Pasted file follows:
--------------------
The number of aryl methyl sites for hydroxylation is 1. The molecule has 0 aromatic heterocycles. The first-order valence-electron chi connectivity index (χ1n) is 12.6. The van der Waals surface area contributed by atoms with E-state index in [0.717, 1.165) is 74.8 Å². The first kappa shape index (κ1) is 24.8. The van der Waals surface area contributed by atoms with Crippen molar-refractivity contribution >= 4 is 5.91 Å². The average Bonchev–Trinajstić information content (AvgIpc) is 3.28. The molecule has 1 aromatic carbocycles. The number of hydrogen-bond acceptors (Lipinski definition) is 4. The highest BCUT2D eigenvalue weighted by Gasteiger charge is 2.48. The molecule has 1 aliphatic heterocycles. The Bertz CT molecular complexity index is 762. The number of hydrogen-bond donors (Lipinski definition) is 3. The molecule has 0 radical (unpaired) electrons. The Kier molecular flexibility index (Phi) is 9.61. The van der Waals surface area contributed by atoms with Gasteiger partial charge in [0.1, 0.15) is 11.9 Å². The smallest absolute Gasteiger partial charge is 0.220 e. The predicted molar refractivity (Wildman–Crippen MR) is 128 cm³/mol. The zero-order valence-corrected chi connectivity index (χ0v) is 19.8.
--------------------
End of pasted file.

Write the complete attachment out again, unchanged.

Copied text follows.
The number of aryl methyl sites for hydroxylation is 1. The molecule has 0 aromatic heterocycles. The first-order valence-electron chi connectivity index (χ1n) is 12.6. The van der Waals surface area contributed by atoms with E-state index in [0.717, 1.165) is 74.8 Å². The first kappa shape index (κ1) is 24.8. The van der Waals surface area contributed by atoms with Crippen molar-refractivity contribution >= 4 is 5.91 Å². The average Bonchev–Trinajstić information content (AvgIpc) is 3.28. The molecule has 1 aromatic carbocycles. The number of hydrogen-bond acceptors (Lipinski definition) is 4. The highest BCUT2D eigenvalue weighted by Gasteiger charge is 2.48. The molecule has 1 aliphatic heterocycles. The Bertz CT molecular complexity index is 762. The number of hydrogen-bond donors (Lipinski definition) is 3. The molecule has 0 radical (unpaired) electrons. The Kier molecular flexibility index (Phi) is 9.61. The van der Waals surface area contributed by atoms with Gasteiger partial charge in [0.1, 0.15) is 11.9 Å². The smallest absolute Gasteiger partial charge is 0.220 e. The predicted molar refractivity (Wildman–Crippen MR) is 128 cm³/mol. The zero-order valence-corrected chi connectivity index (χ0v) is 19.8.